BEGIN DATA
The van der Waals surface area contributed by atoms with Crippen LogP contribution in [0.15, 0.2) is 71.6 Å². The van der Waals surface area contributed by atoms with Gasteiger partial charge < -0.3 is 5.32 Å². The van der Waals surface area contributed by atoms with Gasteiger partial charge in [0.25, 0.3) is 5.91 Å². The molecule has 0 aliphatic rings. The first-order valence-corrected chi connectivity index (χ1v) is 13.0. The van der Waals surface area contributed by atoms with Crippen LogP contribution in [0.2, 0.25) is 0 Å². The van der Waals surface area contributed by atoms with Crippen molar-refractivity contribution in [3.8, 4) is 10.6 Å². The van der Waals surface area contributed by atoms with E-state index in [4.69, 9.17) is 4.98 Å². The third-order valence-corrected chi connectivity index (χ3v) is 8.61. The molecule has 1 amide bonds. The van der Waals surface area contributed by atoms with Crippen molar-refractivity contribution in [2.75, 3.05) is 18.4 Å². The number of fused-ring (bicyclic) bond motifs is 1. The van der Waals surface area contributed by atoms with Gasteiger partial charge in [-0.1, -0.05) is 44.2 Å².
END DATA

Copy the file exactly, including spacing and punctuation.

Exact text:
The van der Waals surface area contributed by atoms with Crippen LogP contribution in [0.15, 0.2) is 71.6 Å². The van der Waals surface area contributed by atoms with Gasteiger partial charge < -0.3 is 5.32 Å². The van der Waals surface area contributed by atoms with Gasteiger partial charge in [0.25, 0.3) is 5.91 Å². The molecule has 0 aliphatic rings. The first-order valence-corrected chi connectivity index (χ1v) is 13.0. The van der Waals surface area contributed by atoms with Crippen LogP contribution in [0.2, 0.25) is 0 Å². The van der Waals surface area contributed by atoms with Crippen molar-refractivity contribution in [3.8, 4) is 10.6 Å². The van der Waals surface area contributed by atoms with E-state index in [4.69, 9.17) is 4.98 Å². The third-order valence-corrected chi connectivity index (χ3v) is 8.61. The molecule has 1 amide bonds. The van der Waals surface area contributed by atoms with Crippen molar-refractivity contribution in [2.75, 3.05) is 18.4 Å². The number of fused-ring (bicyclic) bond motifs is 1. The van der Waals surface area contributed by atoms with Gasteiger partial charge in [-0.1, -0.05) is 44.2 Å².